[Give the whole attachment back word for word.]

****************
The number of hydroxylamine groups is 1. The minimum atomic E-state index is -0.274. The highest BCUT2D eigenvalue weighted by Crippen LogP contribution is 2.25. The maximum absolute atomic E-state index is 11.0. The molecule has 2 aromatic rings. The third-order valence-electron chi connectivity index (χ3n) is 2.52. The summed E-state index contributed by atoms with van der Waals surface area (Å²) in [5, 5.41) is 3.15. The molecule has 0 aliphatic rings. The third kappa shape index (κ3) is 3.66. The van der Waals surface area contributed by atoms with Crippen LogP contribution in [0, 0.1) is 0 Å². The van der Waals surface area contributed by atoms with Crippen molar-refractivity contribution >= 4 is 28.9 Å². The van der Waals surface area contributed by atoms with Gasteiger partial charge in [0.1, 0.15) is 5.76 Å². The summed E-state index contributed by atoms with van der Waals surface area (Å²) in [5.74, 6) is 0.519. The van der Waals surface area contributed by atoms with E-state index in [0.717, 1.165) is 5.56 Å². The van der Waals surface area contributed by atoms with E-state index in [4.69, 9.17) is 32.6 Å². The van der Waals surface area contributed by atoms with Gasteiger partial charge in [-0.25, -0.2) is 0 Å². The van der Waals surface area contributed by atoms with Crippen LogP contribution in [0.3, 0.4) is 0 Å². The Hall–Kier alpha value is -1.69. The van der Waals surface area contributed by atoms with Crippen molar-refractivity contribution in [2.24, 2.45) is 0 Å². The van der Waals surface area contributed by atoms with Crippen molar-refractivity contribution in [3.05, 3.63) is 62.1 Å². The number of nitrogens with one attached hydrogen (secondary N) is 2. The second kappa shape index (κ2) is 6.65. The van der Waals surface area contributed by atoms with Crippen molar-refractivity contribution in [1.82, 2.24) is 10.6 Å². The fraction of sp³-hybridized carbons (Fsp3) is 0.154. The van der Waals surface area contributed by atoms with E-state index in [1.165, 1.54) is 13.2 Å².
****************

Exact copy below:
The number of hydroxylamine groups is 1. The minimum atomic E-state index is -0.274. The highest BCUT2D eigenvalue weighted by Crippen LogP contribution is 2.25. The maximum absolute atomic E-state index is 11.0. The molecule has 2 aromatic rings. The third-order valence-electron chi connectivity index (χ3n) is 2.52. The summed E-state index contributed by atoms with van der Waals surface area (Å²) in [5, 5.41) is 3.15. The molecule has 0 aliphatic rings. The third kappa shape index (κ3) is 3.66. The van der Waals surface area contributed by atoms with Crippen LogP contribution in [0, 0.1) is 0 Å². The van der Waals surface area contributed by atoms with Crippen molar-refractivity contribution >= 4 is 28.9 Å². The van der Waals surface area contributed by atoms with Gasteiger partial charge in [0.1, 0.15) is 5.76 Å². The summed E-state index contributed by atoms with van der Waals surface area (Å²) in [5.74, 6) is 0.519. The van der Waals surface area contributed by atoms with E-state index in [0.717, 1.165) is 5.56 Å². The van der Waals surface area contributed by atoms with E-state index in [4.69, 9.17) is 32.6 Å². The van der Waals surface area contributed by atoms with Gasteiger partial charge in [-0.25, -0.2) is 0 Å². The van der Waals surface area contributed by atoms with Crippen LogP contribution in [0.3, 0.4) is 0 Å². The Hall–Kier alpha value is -1.69. The van der Waals surface area contributed by atoms with Crippen molar-refractivity contribution in [2.24, 2.45) is 0 Å². The van der Waals surface area contributed by atoms with Crippen molar-refractivity contribution in [3.05, 3.63) is 62.1 Å². The number of nitrogens with one attached hydrogen (secondary N) is 2. The second kappa shape index (κ2) is 6.65. The van der Waals surface area contributed by atoms with Crippen molar-refractivity contribution in [1.82, 2.24) is 10.6 Å². The fraction of sp³-hybridized carbons (Fsp3) is 0.154. The van der Waals surface area contributed by atoms with E-state index in [1.165, 1.54) is 13.2 Å².